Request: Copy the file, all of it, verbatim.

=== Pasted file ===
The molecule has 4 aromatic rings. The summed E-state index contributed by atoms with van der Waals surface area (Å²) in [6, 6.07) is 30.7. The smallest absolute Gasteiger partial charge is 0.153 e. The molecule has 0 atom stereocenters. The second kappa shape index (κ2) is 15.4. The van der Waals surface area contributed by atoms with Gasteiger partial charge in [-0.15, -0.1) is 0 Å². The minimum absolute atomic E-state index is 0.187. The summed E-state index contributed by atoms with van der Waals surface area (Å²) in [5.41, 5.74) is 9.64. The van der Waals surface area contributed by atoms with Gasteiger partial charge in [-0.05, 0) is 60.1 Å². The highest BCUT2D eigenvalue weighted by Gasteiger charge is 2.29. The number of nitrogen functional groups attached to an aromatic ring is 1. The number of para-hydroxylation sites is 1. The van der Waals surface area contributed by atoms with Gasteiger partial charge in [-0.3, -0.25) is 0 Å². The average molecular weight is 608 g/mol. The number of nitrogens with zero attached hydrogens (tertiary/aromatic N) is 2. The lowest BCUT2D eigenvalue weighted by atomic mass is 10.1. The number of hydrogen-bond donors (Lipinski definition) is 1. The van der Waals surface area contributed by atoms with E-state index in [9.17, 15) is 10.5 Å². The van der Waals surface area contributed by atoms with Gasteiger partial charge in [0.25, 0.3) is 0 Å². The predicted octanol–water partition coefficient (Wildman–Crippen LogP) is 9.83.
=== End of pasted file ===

The molecule has 4 aromatic rings. The summed E-state index contributed by atoms with van der Waals surface area (Å²) in [6, 6.07) is 30.7. The smallest absolute Gasteiger partial charge is 0.153 e. The molecule has 0 atom stereocenters. The second kappa shape index (κ2) is 15.4. The van der Waals surface area contributed by atoms with Gasteiger partial charge in [-0.15, -0.1) is 0 Å². The minimum absolute atomic E-state index is 0.187. The summed E-state index contributed by atoms with van der Waals surface area (Å²) in [5.41, 5.74) is 9.64. The van der Waals surface area contributed by atoms with Gasteiger partial charge in [-0.05, 0) is 60.1 Å². The highest BCUT2D eigenvalue weighted by Gasteiger charge is 2.29. The number of nitrogen functional groups attached to an aromatic ring is 1. The number of para-hydroxylation sites is 1. The van der Waals surface area contributed by atoms with Gasteiger partial charge in [-0.3, -0.25) is 0 Å². The average molecular weight is 608 g/mol. The number of nitrogens with zero attached hydrogens (tertiary/aromatic N) is 2. The lowest BCUT2D eigenvalue weighted by atomic mass is 10.1. The number of hydrogen-bond donors (Lipinski definition) is 1. The van der Waals surface area contributed by atoms with E-state index in [9.17, 15) is 10.5 Å². The van der Waals surface area contributed by atoms with Gasteiger partial charge in [0.25, 0.3) is 0 Å². The predicted octanol–water partition coefficient (Wildman–Crippen LogP) is 9.83.